Air Canada Baggage Fees [Plus: How to Check Your Bags for Free]

A little planning can help you avoid spending more than you need to on your flight.
Last updated July 29, 2022 | By Robin Kavanagh
Travelers boarding an airplane with luggage

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If you want to get just about anywhere, you’re likely to find an Air Canada flight that can take you there. As Canada’s largest airline, Air Canada flies 50 million people to over 210 airports on six continents every year. Air Canada also operates a subsidiary airline known as Air Canada Rouge.

You don’t have to be a Canadian resident to fly — and fly in style — with Air Canada. Though this airline’s frequent-flyer program runs a little bit different than other carriers, there are plenty of opportunities to fly, save, and earn perks like free checked baggage.

But what about before you work your way up to that level? Here’s a look at Air Canada baggage fees and a bunch of ways you can get free checked bags.

In this article

What’s Air Canada’s baggage policy?

Carry-ons

All customers are allowed a baggage allowance of one personal item and one carry-on bag (called a standard article). The carry-on must be 21.5 inches x 9 inches x 15.5 inches or smaller, including wheels and handles. If you’re traveling with an infant riding on your lap, you can bring one additional piece of carry-on baggage for the child.

Personal items must be 13 inches x 6 inches x 17 inches or smaller. Examples include purses, briefcases, backpacks, laptop bags, camera bags, small animal carriers, and garment bags. If you are traveling with an infant, you may also bring one additional standard item with your child's belongings.

In addition to these items, you can also bring a coat or sweater, small purse (no larger than 10 inches x 12 inches x 5.5 inches), a diaper bag, stroller, and a car seat/booster (if you bought a seat for your child). Mobility aids, medical equipment, medications, and communication aids are also allowed without fees.

There is no official weight limit for carry-on or personal items, but they must be light enough for you to put them into the overhead bins without any assistance.

Checked bags

Checked baggage fees with Air Canada vary depending on where you take off from, your destination, fare type of the ticket you purchased, and level of status with Air Canada Altitude or Star Alliance.

Generally, checked bags must be no heavier than 50 pounds and no larger than 62 inches when you add up all the linear dimensions (height + width + length with handles and wheels included). Fees can be as low as $30 for the first bag, $50 for the second, and $100 for a third per direction for Basic and Standard Economy tickets.

Checked bags on international flights to the Caribbean or Mexico with Basic Economy tickets run $60 for the first bag and $100 for the second, plus up to $225 for a third bag. Flights to international destinations other than the Caribbean, Mexico, or U.S. will get one bag checked free and the second bag for no more than $100, with the one exception of Economy Basic fare on flights between Canada and Europe, which will pay $70 for their first bag.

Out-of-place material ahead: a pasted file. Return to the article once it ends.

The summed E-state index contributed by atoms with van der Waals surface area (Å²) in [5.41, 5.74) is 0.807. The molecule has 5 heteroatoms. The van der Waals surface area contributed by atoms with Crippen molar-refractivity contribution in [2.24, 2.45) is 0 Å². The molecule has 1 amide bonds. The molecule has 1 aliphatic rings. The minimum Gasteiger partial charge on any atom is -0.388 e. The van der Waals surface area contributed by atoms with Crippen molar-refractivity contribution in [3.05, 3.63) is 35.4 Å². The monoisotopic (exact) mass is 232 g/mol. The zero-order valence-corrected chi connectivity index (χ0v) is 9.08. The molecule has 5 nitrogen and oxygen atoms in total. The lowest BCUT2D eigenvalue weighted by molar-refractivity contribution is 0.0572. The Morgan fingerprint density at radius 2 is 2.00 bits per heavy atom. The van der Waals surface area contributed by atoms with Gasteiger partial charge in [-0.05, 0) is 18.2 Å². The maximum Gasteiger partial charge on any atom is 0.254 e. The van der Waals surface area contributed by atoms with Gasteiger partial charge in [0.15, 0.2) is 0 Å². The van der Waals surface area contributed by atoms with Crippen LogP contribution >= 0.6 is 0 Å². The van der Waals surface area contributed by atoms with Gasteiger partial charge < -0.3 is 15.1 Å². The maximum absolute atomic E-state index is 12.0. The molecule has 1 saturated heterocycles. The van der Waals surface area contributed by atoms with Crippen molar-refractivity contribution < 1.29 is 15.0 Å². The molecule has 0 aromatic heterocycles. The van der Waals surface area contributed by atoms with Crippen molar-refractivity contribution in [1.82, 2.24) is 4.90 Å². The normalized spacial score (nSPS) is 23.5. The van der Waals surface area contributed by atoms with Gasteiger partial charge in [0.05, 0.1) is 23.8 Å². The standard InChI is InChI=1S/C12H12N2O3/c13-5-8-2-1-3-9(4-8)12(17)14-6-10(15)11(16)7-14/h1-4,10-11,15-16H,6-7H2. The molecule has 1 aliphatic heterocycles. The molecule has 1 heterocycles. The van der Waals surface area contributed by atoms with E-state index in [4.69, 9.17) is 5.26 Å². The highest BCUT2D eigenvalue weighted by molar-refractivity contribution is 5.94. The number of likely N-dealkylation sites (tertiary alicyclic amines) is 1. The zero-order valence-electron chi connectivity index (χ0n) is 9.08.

Different levels of economy fares (such as Flex, Comfort, and Latitude), Premium Economy, Rouge, and Business Class tickets generally have some free checked bag allowances. If you have Star Alliance or Air Canada Altitude membership or status, bag fees may also be waived.

For example, a Basic Economy flight from New York to Toronto will have a baggage fee of $30 for the first bag, $50 for the second, and $100 for each additional bag. For that same flight booked at a Flex fare or higher, up to two bags may be checked for free. If you’re a Star Alliance Gold member or have Air Canada Altitude status, you may also get one or more bags checked for free, even with a Basic Economy class ticket.

You can check the airline’s checked baggage calculator to figure out how much you might be looking at for your trip.

Specialty baggage

Bags that are either 50 to 70 pounds or 63 to 115 linear inches qualify as overweight or oversize, respectively, and will cost between $100 to $118 per direction, plus taxes, to check. Bags that are above both the size and weight limits will only be charged one fee.

Some types of oversized bags — such as those containing sports equipment, musical instruments, and hunting equipment — may require special arrangements, waivers, and charges. Special packaging may also be required for food or items needing dry ice. In addition, your sports bags can only contain sporting equipment and not clothing or other personal litems.

Like all airlines, there are restrictions on what you can and can’t pack in checked luggage, the most common of which apply to specific types of batteries. Here’s a complete list of restricted items for both types of luggage.

Excess baggage

If you are traveling with more bags than the standard bag allowance, then you will also be charged excess baggage fees. These fees will vary with your destination and could range from $100 to $265.50 per bag.

How to avoid Air Canada baggage fees

Now that you have an idea of what baggage fees might cost you for a flight with Air Canada, let’s look at some ways to minimize or get around them.

1. Only pack a carry-on

This is a tried-and-true way to avoid baggage fees: Don’t check any bags. Air Canada’s carry-on allowance is pretty standard, which gives you a small suitcase and another small bag that you can pack for your trip. This not only saves you money, but also saves you time at check-in.

Prioritize what you need and what you can easily buy at your destination. For example, clothes are a necessity, but some bulky toiletries (such as toothbrushes or shampoo) can be bought after you land and discarded before you head home.

Jackets and small purses are allowed on board in addition to your carry-on allowance. Use that to your advantage and think about how you can best economize your carry-on space.

2. Join the loyalty program

Air Canada has a unique loyalty program. Air Canada’s miles program is administered through Aeroplan, a rewards program that works with partners to give miles to members as a result of purchases.

The miles can be redeemed for Air Canada flights and fees or through the Aeroplan booking site, where you get more credit for miles on Air Canada or any other airline in the Star Alliance family. You can also use Aeroplan points to pay for baggage fees on your Air Canada flight if you book through the Aeroplan website.